William Bell (1777-1839) and Flora ? (1781-1856) 3X great-grandparents were from Fermanagh, Ireland and William an Ulster Scot.
My 2X great grandfather Hugh Bell (1809-1866) and his wife Susanna Dunbar(1806-1898) were both born here at the turn of the 19th century. Their lives would have been such that we today could only imagine.
One of the greatest banes for people was sanitation and hygiene. Water contamination plagued the lives of the populace and infections were rampant. Religious fanatics believed torment and suffering borne through birthing was part of their philosophy allowing women to accept the perils of pregnancy and childbirth.
These laws were repressive and kept the common people under the control of the British.
Irish Rebellion, 1798
The battle was no match as the Irish pikes were no match for the British firearms. Even when the French stepped in to support the Irish the clash failed. This caused the elimination of the Irish Parliament uniting Ireland further to Britain.
Parent were harsh and demanding on their children in these burdensome times. Even young children would have been expected to help with the livestock and harvest the crops. If they lived in villages they would have been expected to help their father with his trade.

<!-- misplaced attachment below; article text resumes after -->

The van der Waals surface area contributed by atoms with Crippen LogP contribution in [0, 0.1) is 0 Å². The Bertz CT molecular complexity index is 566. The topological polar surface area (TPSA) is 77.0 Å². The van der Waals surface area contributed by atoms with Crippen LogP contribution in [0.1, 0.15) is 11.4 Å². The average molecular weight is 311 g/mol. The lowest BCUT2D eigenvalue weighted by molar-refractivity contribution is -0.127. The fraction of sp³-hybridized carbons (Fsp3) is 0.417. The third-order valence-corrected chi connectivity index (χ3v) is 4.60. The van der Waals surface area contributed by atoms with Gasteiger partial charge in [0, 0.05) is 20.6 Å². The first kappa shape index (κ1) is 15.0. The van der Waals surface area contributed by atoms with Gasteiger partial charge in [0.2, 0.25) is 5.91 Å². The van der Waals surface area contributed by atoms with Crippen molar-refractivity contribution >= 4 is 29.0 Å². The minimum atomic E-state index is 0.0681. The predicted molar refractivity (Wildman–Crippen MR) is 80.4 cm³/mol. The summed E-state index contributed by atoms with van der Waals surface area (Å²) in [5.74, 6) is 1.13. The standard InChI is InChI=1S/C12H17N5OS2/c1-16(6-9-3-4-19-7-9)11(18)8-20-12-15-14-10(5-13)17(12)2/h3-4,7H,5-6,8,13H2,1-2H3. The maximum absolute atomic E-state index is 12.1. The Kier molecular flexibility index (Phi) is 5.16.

In the case of Hugh, this would have meant learning the trade of weaving and market gardening. This would prepare them to follow in their fathers footsteps in whatever trade he might have been versed.
In the case of Susanna, she would have more than likely learned the skills to run the house. Some did become seamstresses and stationers, but most like their mother's were trained for housework and motherhood.
The few toys they might have had would have been tops or dice. Any spare time would have been spent roaming the Irish countryside.
Oral hygiene was also changing once toothpaste and toothbrushes came into play. The first toothbrush of a more modern design was made by William Addis in England around 1780 – the handle was carved from cattle bone and the brush portion was still made from swine bristles. In 1844, the first 3-row bristle brush was designed.
The development of toothpastes in more modern times started in the 1800s. Early versions contained soap and in the 1850s chalk was included. Betel nut was included in toothpaste in England in the 1800s, and in the 1860s a home encyclopedia described a home-made toothpaste that used ground charcoal.
Perhaps Hugh's family being also market gardeners were able to add other vegetables they cultivated into their diet. Meat was a rarity and usually consisted of pork or mutton.
Both Hugh and Susanna left Ireland before the the devastating "Potato Famine" of 1845 to 1852.
Once in Canada where distances were greater a horse and wagon would have been the transportation of choice.
END OF PART 1